The Unlikely Pilgrimage of Harold Fry (take 2)

Having seen this film last week I started reading the book for a second time, and one of the things which has struck me is this. As Harold walks so he lets go of more and more things, sending back his wallet to his wife, and giving away much of the stuff he is carrying. As he does this so he feels more connected with the land and the people he meets. Decluttering opens him up. And it made me think of Jesus’ style, the way he did a lot of walking, meeting people along the way, and teaching his friends as they travelled. There is a phrase about catching the dust of your rabbi, having his way of life washing over yours, and in that way allowing his teaching to affect you.
Jesus lived simply too, relying on the kindness of others, and offering them what he had. He was fully connected to this world, fully able to appreciate life and to celebrate all it meant to be present in the here and now. When he met a woman at a well, he was in need. I am currently working on a new book full of ideas and suggestions for communicating creatively.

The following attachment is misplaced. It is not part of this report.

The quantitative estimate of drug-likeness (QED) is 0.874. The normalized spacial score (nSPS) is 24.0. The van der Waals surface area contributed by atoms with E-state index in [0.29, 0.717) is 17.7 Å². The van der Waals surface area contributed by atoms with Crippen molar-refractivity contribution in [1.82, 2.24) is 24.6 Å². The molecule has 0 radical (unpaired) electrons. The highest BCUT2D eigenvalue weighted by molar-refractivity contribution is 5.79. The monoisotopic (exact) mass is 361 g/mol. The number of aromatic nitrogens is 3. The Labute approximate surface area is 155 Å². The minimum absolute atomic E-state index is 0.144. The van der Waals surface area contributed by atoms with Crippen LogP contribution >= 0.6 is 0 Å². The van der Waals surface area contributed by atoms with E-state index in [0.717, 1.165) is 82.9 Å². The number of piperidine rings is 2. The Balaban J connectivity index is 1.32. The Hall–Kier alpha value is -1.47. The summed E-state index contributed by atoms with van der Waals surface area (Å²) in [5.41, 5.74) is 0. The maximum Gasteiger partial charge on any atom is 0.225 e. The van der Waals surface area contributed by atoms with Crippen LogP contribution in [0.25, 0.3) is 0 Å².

Here’s a short extract: 

When Jesus pitched up at that well in John chapter 4, he had deliberately let his friends go off with their water supply. He wanted to wait there in need, vulnerable to whoever came his way. He wanted to ask for help and so open a window on grace and truth. He deliberately made himself weak in order to create a conversation and break down barriers. His need created the opportunity he was looking for.
Jesus knew well that we are more than our stuff, more than the way we present ourselves to others, and that there’s a precious world beyond our things and our image. And that’s how Jesus lived. Stuff-less and transparent. So he could be full of wisdom and generosity and gentleness and compassion. He emptied himself and so made room for all these good things.
(From the forthcoming book: Pants, Dung and Wailing Jackals
How did the biblical heroes communicate, and what does it mean for us?)

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